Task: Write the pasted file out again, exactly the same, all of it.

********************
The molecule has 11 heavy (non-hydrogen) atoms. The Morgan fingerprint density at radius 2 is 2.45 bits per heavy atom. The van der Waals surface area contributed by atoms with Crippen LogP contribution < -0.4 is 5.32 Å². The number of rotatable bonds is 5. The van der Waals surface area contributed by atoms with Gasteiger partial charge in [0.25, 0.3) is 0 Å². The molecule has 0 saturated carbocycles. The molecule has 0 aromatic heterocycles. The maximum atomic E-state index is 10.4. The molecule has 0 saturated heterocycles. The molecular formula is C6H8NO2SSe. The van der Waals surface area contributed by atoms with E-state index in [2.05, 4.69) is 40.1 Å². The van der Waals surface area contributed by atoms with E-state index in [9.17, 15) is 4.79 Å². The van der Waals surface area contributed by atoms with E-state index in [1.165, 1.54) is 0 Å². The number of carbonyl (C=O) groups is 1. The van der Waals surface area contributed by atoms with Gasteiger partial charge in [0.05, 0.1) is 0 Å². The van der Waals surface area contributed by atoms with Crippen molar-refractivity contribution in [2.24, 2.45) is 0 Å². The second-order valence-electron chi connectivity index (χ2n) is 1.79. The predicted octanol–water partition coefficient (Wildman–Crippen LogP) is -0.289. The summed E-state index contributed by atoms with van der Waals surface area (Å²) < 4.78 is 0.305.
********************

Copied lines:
The molecule has 11 heavy (non-hydrogen) atoms. The Morgan fingerprint density at radius 2 is 2.45 bits per heavy atom. The van der Waals surface area contributed by atoms with Crippen LogP contribution < -0.4 is 5.32 Å². The number of rotatable bonds is 5. The van der Waals surface area contributed by atoms with Gasteiger partial charge in [0.25, 0.3) is 0 Å². The molecule has 0 saturated carbocycles. The molecule has 0 aromatic heterocycles. The maximum atomic E-state index is 10.4. The molecule has 0 saturated heterocycles. The molecular formula is C6H8NO2SSe. The van der Waals surface area contributed by atoms with E-state index in [2.05, 4.69) is 40.1 Å². The van der Waals surface area contributed by atoms with E-state index in [9.17, 15) is 4.79 Å². The van der Waals surface area contributed by atoms with E-state index in [1.165, 1.54) is 0 Å². The number of carbonyl (C=O) groups is 1. The van der Waals surface area contributed by atoms with Gasteiger partial charge in [0.05, 0.1) is 0 Å². The van der Waals surface area contributed by atoms with Crippen molar-refractivity contribution in [2.24, 2.45) is 0 Å². The second-order valence-electron chi connectivity index (χ2n) is 1.79. The predicted octanol–water partition coefficient (Wildman–Crippen LogP) is -0.289. The summed E-state index contributed by atoms with van der Waals surface area (Å²) < 4.78 is 0.305.